When deciding whether or not to mulligan a close hand, there is no one piece of information that overrides all the rest. It’s about weighing these ideas and making the choice that you believe will give you the highest overall win percentage. First think about whether or not your deck mulligans well, remember you will still choose to keep some close ones with Cawgo and mulligan some close ones with Valakut, but you want to this to be on your mind and weigh into your decision making process. Next think about if there are key cards in your hand for the matchup and or if there are particularly bad cards in your hand for the matchup. Then use this information to guess your estimated win percentage if you keep this hand, based on the different ways you can envision the game playing out with it and compare it to your estimated expected win percentage with a random 6 cards in the matchup. Of course use these estimates to make your decision because the goal is to win as often as possible.

12 thoughts on “Stark Reality – More Lessons from Paris”

  1. Nice article! I think mulligans are the toughest thing for a relative beginner (like myself) to figure out. This was helpful.

  2. Well done, i liked the article. I feel better already about when to, or when not to mulligan. Just a quick pointer, one or two of your sentences were worded ever so slightly incorrectly, and i’m not here to degrade your article, and i’m also not an english teacher. I still understood what you were saying… But I’m just letting ya know. Good article.

  3. I think that as long as you can justify what you doing with a reason the isn’t totally stupid, that’s good enough. It’s impossible to judge everything that is going on correctly but as long as you can say to yourself “I mulliganned/ because of this reason” then your doing something right. Everntually you’ll get better at making the right decisions. Good reasons include: not enough land/too many land, no well defined plan, opponent might be playing x, which you can’t beat.

  4. Thank you very much for the article! This is a topic that comes up frequently and there is no clear right answer to this. It is helpful to reinforce what are the key things to think about when making this decision. I have kept a 1 lander before in MBS but I had a very good reason for doing it and ended up stabilizing and winning the game. I will never keep 0 or 7 land, though.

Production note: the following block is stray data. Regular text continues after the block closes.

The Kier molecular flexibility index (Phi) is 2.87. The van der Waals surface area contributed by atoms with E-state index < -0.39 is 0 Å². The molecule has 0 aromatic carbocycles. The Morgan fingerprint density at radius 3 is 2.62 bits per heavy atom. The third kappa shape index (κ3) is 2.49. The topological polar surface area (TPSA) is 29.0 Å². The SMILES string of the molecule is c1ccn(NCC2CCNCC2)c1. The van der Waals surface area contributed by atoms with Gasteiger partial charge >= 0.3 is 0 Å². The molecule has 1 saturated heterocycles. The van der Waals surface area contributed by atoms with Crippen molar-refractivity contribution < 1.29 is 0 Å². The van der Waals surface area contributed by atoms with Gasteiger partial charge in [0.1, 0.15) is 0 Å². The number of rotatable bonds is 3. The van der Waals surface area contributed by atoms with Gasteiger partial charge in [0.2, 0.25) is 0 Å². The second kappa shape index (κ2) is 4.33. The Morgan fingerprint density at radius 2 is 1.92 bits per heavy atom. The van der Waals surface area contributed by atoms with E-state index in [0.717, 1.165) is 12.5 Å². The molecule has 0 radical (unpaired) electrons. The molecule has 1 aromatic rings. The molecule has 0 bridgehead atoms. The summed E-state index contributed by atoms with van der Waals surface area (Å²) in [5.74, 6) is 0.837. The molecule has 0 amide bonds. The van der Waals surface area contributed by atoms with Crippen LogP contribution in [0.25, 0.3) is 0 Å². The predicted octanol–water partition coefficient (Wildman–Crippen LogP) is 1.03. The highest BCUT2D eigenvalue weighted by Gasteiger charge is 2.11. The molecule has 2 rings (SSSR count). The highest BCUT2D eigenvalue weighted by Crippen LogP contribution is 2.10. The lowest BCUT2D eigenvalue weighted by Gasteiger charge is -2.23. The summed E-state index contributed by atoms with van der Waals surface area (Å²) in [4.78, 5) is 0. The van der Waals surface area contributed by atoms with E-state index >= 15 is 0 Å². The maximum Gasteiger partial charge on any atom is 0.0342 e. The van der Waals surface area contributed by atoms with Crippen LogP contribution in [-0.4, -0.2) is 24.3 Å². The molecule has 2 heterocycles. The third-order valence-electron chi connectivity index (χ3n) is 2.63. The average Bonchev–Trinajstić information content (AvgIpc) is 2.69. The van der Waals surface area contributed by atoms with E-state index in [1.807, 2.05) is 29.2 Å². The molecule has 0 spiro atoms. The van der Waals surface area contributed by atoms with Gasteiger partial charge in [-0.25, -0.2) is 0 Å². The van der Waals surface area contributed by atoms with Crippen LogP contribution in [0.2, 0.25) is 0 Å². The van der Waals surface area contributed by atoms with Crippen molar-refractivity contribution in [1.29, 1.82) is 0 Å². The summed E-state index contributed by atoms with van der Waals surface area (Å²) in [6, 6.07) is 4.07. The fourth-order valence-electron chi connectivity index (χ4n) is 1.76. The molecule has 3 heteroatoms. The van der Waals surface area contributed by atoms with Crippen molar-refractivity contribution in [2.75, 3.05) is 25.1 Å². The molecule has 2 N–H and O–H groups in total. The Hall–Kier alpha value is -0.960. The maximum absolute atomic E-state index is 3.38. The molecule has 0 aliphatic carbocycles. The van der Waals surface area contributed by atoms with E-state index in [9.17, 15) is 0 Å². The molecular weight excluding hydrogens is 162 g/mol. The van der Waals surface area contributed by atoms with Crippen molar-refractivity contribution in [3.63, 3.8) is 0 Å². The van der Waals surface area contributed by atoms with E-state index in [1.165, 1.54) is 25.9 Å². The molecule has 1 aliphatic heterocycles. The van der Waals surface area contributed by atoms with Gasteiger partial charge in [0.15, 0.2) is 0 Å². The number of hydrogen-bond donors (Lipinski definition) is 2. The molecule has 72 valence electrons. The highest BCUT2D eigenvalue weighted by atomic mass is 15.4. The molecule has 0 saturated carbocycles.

5. “In my opinion, one of the things that most prevents good Magic players from being great is when something is right 90 percent of the time they do it a hundred percent of the time. ”

    This is a terrific statement.

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  7. Like the article – what I think is one of the most important aspects of the mulligan decision that many players forget is how well a given deck mulligans. I see a lot of players keep or throw back hands based solely on whether or not they think it has a good chance of winning, but that’s not the only thing to consider. What you’re really comparing is the chance this hand has of winning to the chance a random hand with one card less has of winning.

    For the same reason, I think a lot of players are too passive with their mulligans in good matchups – they think “this hand should be enough to win”, when in reality, a random 6 card hand actually has an even greater chance. Similarly, I think players are often too aggressive with mulligans in bad matchups since a lot of hands appear weak even if a mulligan isn’t actually going to improve their chances.

    As mentioned, the situation is just too damn complex to do any kind of math beyond some hand waving on, which is why this is one of the most contentious decisions in the game.